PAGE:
Hey Dr. Silverstein guess what? Not every surgeon who takes care of patients with abnormal mammograms lives within two seconds of a giant tertiary care center with experienced, reliable interventional radiologists and pathologists available at all times. We don’t all spend our Tues and Thurs morning sipping coffee for three hours in multidisciplinarian breast oncology conferences. Some Americans actually live in the rural Midwest and sparsely populated western plains. Furthermore, surgeons who do fewer breast biopsies per year than a dedicated breast oncologist will have inflated stats if a few patients opt for the open approach. Also, some women actually prefer the option of surgical removal. Even if the needle biopsy is negative, the lesion may still show up on a subsequent follow-up mammogram. The report may call it “suspicious” or maybe it will be downgraded to “close follow up recommended”. Either way, she must continue to live with it, knowing she harbors something “not quite right,” albeit almost assuredly benign, in one of her breasts. Some women, believe it or not, just don’t like to have to carry around that secret knowledge. Some women stop you short when you get to discussing the minimally invasive options: “just take it out,” they say.

Again, I am a strong proponent of stereotactic needle biopsies for the initial assessment of a concerning mammographic lesion. But this pompous posturing by some in the field of academic breast surgery is simply intolerable. Non-fellowship trained surgeons who perform lumpectomies and mastectomies are fully capable of staying up on the medical literature. We are adept at following best treatment guidelines. You don’t need a special little framed fellowship certificate on your wall to have an informed, back and forth conversation with with a patient in a very vulnerable position.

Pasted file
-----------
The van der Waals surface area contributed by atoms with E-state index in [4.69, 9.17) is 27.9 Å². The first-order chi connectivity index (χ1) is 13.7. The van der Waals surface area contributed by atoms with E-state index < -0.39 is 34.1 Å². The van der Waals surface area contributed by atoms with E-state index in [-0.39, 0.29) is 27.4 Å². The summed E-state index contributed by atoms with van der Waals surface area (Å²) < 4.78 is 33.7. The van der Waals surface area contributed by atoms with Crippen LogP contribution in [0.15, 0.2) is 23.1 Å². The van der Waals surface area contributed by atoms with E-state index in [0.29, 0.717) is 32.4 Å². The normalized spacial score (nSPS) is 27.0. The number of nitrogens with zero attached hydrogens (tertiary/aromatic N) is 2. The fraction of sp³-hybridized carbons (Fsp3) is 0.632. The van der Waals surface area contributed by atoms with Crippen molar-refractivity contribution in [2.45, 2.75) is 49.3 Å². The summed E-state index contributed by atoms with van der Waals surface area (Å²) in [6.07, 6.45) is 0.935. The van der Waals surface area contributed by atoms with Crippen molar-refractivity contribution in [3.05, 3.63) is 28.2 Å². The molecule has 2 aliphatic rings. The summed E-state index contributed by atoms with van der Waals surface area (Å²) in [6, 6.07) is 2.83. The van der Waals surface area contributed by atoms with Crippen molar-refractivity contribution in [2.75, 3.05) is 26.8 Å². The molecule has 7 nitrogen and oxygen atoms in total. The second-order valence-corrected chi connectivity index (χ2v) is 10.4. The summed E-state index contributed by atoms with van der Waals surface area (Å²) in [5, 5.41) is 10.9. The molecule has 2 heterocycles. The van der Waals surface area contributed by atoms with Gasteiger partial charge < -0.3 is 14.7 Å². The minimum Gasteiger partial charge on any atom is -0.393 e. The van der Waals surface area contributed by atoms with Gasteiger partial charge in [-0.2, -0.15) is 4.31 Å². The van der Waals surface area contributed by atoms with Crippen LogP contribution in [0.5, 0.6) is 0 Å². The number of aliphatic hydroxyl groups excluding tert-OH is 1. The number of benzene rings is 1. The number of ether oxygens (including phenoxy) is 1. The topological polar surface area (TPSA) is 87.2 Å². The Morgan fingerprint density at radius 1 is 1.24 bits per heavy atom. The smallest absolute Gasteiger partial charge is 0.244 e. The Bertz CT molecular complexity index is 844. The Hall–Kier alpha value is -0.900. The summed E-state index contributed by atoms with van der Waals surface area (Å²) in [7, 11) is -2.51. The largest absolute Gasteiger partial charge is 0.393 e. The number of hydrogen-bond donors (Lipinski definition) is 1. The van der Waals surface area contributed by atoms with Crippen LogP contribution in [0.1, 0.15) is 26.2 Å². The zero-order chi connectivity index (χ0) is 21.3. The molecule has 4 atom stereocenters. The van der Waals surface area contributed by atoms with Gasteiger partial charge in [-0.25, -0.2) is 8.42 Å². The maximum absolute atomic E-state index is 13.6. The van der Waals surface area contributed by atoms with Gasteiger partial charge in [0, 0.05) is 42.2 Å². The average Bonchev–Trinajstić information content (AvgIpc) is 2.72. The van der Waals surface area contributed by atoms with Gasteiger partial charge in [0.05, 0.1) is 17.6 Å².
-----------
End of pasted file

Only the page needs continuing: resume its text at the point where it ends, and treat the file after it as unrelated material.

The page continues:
Jeffrey Parks is a general surgeon who blogs at Buckeye Surgeon.

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  • Sue Smith

    I have read many similar articles. Does anyone consider what the woman wants? I have spoken to many women who were shocked when they went for biopsy when they realized what the procedure entailed. Every physician reading this should wake up to the fact that a human being is not just a breast or a whatever part…..most women I’ve spoken to who have had these biopsy procedures had no idea what they were getting into…and described alot of pain and shock, and were traumatized by it. If a woman chooses a surgical procedure while sedated, that is up to her. Stop treating women like children.

  • AnnR

    A needle biopsy isn’t pleasant. You lie face down, fully awake, while your Radiology team gets your breast in a mammogram-type vice, and then shoots a needle-gun into it.

    My experience included re-booting the PC that displayed the image twice, and wondering whether if there was a fire drill they’d get me out of the nasty vice thing before fleeing the room.

    I wasn’t ever offered a choice, but I will note that it had a $20 co-pay verses $100 to go to a surgery center.

    • Sue Smith

      AnnR, thanks for posting. In my experience, women are not TOLD what they are in for before they go for the procedure, and as you stated, you were not offered any options. And although sedation poses risks, again, it should be the woman’s choice. We are sedated for colonoscopies. Why not have that choice when having one’s breast compressed to the width of a pancake, and then have needles shot into it? It is shocking to me that in this day and age, women are expected to tolerate this. The procedure you described above, with no sedation, is akin to torture. It is hard to have one’s breast in the “vice” (good term) even for the short period of time it takes to do a mammo. It is claustrophobic and uncomfortable. Women have to start asking about options available to them and advocate for themselves. I have not had this procedure, but I once endured a cervical biopsy, (with no local, nothing) when I was very young and did not advocate for myself. It was incredibly painful and shocking, as I was not told what to expect. Several years later I married a surgeon, and he told me that I could have had a local for it. Always ask for options!